What violates a suspended sentence?

Asked on January 17, 2013 under Criminal Law, Arkansas


B.H.F., Member, Texas State Bar / FreeAdvice Contributing Attorney

Answered 7 years ago | Contributor

There are two categories of violations of suspended sentences:  technical and new offense.  Technical violations were where a defendant fails to comply with any written conditions that the judge imposed on him/her.  Often it involves failing to report, failing to pay restitution, failing to complete community service hours, or just failing to complete a rehabilitative class timely.  If it's in the probation orders and a defendant fails to do what they are told, it's a violation.  The second category is new offenses.  New offenses can range from anything from a traffic offense to a higher level felony.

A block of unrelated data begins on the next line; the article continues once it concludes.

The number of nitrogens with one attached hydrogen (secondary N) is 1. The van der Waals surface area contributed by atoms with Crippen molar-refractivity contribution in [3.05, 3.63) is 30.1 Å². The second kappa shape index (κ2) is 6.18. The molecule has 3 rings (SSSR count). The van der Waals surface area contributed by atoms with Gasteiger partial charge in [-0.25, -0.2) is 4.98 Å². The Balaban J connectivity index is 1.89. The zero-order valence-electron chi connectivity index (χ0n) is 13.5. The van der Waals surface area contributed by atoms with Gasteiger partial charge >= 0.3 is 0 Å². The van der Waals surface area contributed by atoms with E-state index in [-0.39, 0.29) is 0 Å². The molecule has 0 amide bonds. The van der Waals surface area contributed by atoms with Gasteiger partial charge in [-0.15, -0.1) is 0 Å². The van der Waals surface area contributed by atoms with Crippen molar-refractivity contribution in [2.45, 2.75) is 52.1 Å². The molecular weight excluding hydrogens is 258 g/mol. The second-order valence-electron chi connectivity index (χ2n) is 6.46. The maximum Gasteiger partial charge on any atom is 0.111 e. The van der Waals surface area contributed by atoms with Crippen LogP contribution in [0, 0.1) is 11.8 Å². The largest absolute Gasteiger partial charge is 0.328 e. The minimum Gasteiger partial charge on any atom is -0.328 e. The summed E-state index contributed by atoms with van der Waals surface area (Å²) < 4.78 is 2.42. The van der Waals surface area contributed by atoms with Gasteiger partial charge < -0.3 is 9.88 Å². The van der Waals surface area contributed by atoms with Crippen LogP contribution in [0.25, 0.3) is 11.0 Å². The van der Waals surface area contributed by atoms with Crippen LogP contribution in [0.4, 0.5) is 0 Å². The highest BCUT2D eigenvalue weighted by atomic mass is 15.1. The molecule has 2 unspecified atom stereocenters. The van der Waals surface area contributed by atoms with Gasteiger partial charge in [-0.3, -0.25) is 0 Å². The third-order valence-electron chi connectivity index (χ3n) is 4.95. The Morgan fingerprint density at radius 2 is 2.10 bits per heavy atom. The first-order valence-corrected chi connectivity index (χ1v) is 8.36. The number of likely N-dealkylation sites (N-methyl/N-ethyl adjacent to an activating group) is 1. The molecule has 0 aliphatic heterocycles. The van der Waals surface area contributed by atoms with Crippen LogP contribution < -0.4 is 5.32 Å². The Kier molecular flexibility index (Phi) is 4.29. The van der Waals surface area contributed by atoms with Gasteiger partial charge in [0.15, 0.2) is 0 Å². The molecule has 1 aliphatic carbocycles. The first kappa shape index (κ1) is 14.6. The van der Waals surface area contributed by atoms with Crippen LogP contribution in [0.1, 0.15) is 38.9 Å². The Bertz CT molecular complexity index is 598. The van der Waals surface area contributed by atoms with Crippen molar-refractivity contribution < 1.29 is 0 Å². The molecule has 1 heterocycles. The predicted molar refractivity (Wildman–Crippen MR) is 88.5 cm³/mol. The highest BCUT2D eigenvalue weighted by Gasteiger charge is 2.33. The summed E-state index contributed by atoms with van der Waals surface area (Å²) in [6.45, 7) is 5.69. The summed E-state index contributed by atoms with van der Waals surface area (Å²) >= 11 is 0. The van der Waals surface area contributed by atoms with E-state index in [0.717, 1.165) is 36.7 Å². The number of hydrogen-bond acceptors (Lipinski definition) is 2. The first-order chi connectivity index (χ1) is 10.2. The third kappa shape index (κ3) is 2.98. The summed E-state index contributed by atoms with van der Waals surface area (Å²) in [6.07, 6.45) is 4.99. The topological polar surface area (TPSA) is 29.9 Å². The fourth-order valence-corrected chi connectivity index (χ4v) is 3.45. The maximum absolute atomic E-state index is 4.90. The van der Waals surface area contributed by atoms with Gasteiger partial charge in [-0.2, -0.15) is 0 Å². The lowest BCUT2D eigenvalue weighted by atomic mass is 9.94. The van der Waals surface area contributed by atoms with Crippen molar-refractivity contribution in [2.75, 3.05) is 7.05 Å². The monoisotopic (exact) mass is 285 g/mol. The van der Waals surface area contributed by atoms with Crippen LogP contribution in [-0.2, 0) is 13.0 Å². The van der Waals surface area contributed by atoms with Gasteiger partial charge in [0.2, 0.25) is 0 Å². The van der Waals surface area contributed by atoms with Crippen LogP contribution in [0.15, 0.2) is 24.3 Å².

As a general rule, many judges will revoke a suspended violation for serious non-technical violations-- like the commission of a new serious offense.  However, a defendant should never gamble that their particular judge will follow this pattern.  Even though this is the practice of many judges, there many others that will (and by law can) revoke a suspended sentence for minor violations, like failing to report one month.    Any violation from a minor technicality to a major new offense can result in the revocation of a suspended sentence.

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